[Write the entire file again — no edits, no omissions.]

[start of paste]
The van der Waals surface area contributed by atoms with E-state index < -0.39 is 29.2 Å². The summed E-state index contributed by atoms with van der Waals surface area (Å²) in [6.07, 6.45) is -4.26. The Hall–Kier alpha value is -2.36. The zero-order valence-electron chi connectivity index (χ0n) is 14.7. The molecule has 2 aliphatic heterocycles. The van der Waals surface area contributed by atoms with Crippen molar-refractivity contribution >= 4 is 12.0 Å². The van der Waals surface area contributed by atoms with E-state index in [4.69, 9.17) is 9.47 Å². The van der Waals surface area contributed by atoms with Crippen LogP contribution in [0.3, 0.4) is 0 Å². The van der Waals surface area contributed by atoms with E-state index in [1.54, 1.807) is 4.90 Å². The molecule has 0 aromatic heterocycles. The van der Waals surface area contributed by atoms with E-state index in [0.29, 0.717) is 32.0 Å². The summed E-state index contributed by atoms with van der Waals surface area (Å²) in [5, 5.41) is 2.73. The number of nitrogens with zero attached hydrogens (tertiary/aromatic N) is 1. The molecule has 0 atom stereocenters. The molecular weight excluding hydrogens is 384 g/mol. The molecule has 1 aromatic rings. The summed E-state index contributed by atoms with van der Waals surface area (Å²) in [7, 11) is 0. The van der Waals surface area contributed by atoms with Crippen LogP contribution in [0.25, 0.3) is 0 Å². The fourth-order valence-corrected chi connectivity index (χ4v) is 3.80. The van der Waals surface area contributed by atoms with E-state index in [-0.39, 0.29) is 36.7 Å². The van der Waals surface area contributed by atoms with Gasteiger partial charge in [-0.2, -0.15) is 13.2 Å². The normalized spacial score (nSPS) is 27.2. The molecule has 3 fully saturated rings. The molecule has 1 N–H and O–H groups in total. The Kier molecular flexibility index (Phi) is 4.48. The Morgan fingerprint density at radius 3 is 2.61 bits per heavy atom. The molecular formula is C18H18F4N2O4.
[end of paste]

The van der Waals surface area contributed by atoms with E-state index < -0.39 is 29.2 Å². The summed E-state index contributed by atoms with van der Waals surface area (Å²) in [6.07, 6.45) is -4.26. The Hall–Kier alpha value is -2.36. The zero-order valence-electron chi connectivity index (χ0n) is 14.7. The molecule has 2 aliphatic heterocycles. The van der Waals surface area contributed by atoms with Crippen molar-refractivity contribution >= 4 is 12.0 Å². The van der Waals surface area contributed by atoms with E-state index in [4.69, 9.17) is 9.47 Å². The van der Waals surface area contributed by atoms with Crippen LogP contribution in [0.3, 0.4) is 0 Å². The van der Waals surface area contributed by atoms with E-state index in [1.54, 1.807) is 4.90 Å². The molecule has 0 aromatic heterocycles. The van der Waals surface area contributed by atoms with E-state index in [0.29, 0.717) is 32.0 Å². The summed E-state index contributed by atoms with van der Waals surface area (Å²) in [5, 5.41) is 2.73. The number of nitrogens with zero attached hydrogens (tertiary/aromatic N) is 1. The molecule has 0 atom stereocenters. The molecular weight excluding hydrogens is 384 g/mol. The molecule has 1 aromatic rings. The summed E-state index contributed by atoms with van der Waals surface area (Å²) in [7, 11) is 0. The van der Waals surface area contributed by atoms with Crippen LogP contribution in [0.25, 0.3) is 0 Å². The fourth-order valence-corrected chi connectivity index (χ4v) is 3.80. The van der Waals surface area contributed by atoms with E-state index in [-0.39, 0.29) is 36.7 Å². The van der Waals surface area contributed by atoms with Gasteiger partial charge in [-0.2, -0.15) is 13.2 Å². The normalized spacial score (nSPS) is 27.2. The molecule has 3 fully saturated rings. The molecule has 1 N–H and O–H groups in total. The Kier molecular flexibility index (Phi) is 4.48. The Morgan fingerprint density at radius 3 is 2.61 bits per heavy atom. The molecular formula is C18H18F4N2O4.